Beyond Coxe Cage, on the other side of Central Ave., 60 horses live year-round in what Yale’s Web site calls “the Athletic Department’s greatest secret.” That secret is the 84-year-old Yale Polo and Equestrian Center, an unobtrusive stucco complex set among the playing fields.

Decades of waning visibility of the polo program on campus, as well as decades of quiet economic self-sufficiency by the Center, have contributed to the so-called secret. But a recent campaign by the polo and equestrian teams for renovations of the Center seeks to shed light on a thriving, albeit little-known, University program.

A Quiet University Presence

In 1917, an armory and adjacent cavalry barn were constructed for Yale with a donation from Conger Goodyear of the Class of 1899. It housed the Yale ROTC’s artillery pieces and cavalry horses during World War I. The Yale Polo and Equestrian Center, as it is known today, comprises those structures.

“Yale Polo and the Center were run by the ROTC until World War II, after which the armory has been self-sufficient,” said Alexandra Redding ’02, a women’s polo team member who is researching the history of the program for her senior thesis.

The men’s team was formed in the 1920s and drilled there as a way to hone cavalry skills. Since then, it has garnered the most intercollegiate championships of any school in the United States. A women’s team was formed in 1972 and subsequently won the first two women’s college championships.

Today, the teams are club sports and are funded by the players themselves. Each advanced player pays $1,000 annually and beginners pay $500 annually to subsidize participation. The teams compete from October to April against other programs on the East Coast, with home matches at the Center.

The club equestrian team, substantially larger than the polo teams combined, also uses the Center, however in recent years the most advanced riders have chosen to go off-campus for their practices and home events.

As the Center’s military function ended in the years after World War II, it has expanded its offering of programs to the broader community. Today, a full complement of equestrian programs besides the Yale polo teams operate out of it.

The Yale Polo Club bears much of the financial burden of the Center’s operation. Made up of members of the general public, its 20-odd members contribute yearly dues as well as a modest fee for each seven-minute chukker played. Several members also board their own horses there.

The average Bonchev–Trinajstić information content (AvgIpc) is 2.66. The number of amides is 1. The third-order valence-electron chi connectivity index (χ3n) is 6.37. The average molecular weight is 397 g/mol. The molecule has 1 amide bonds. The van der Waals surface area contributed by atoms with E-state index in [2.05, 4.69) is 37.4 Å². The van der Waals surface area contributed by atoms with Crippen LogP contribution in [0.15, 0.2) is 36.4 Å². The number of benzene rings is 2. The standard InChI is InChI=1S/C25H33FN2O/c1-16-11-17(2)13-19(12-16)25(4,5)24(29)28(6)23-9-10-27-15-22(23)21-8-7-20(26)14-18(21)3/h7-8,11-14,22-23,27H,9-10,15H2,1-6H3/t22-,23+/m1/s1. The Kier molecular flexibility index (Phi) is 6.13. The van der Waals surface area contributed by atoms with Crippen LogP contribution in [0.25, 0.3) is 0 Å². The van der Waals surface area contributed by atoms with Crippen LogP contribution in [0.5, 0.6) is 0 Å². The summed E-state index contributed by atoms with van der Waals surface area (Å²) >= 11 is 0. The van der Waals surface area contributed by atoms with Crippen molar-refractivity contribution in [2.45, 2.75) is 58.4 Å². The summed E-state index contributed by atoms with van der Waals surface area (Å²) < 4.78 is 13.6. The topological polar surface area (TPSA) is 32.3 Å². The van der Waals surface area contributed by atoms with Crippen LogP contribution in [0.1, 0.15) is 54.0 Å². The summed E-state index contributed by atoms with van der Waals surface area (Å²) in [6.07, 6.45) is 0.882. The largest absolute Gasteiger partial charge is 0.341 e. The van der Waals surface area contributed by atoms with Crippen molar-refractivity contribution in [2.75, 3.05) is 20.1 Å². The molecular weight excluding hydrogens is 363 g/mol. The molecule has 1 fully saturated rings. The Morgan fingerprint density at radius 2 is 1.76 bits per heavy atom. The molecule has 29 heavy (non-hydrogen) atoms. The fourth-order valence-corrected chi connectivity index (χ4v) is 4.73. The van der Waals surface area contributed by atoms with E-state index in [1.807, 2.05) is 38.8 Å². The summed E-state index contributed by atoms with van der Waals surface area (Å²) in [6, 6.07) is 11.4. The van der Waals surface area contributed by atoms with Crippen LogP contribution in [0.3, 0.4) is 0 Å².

Club members contribute to the livelihood of the Center in unconventional ways. Recently, one enthusiastic player donated a roomful of furniture for a clubroom on the second floor so that players could have a comfortable place to gather after matches. Another took time to patch holes in the old plaster walls of the room and then repaint them.

“I’d been playing at another polo arena and wasn’t completely satisfied with it,” said one club player. “Someone recommended Yale to me and I’ve been extremely happy with it since.”

Basic riding lessons are offered to members of the Yale-New Haven community. They are led by two part-time instructors and generally up to 30 students are signed up at any given time.

Since 1997, Anne Gallant’s “Leg Up” program has worked out of the Center with children who live in institutions, are wards of the state, or have been charged with juvenile offenses. The program pays Yale for the use of its horses and facilities through private grants.

Center manager Eileen Flint uses these sources of income to balance her precarious budget. In more than a decade of running Yale’s barn, she has succeeded in breaking even every year until 2001. She hopes to pay off the 2001 deficit this year.

“The budget is constantly changing,” she said. “If there’s a dry summer, like I’m expecting this year, the price of hay could go up and, expensive or not, we have to have hay for the horses.”

Other factors like constant maintenance and unexpected veterinary and ferrier work bills add to the volatility of the budget. The horses always come first and Flint, along with her handful of part-time employees, is passionate in her care for them.

“These horses are cared for better than most in the state of Connecticut,” she said.

In recent years Flint has been able to replace several original wooden doors with aluminum garage-style ones. She has also replaced the original overhead lighting in the Center’s indoor riding ring, among other projects. While the University does not directly fund maintenance of the Center, Flint has been required to work through Yale’s labor contract because the University owns the Center. The result, in the case of the lighting replacement, was a final price tag $9,000 in excess of her initial quote from an independent electrical contractor.

Despite such obstacles and a general hands-off approach by the University, Flint says the Center’s relationship with the school is a good one.

For example, before Yale began construction of a new artificial turf stadium, which impeded on land donated for polo use, University officials consulted Flint about the project. A new outdoor riding ring was constructed to replace one lost to the stadium.

The Call for Renovation

Still, the members of the equestrian and polo teams feel Yale should do more.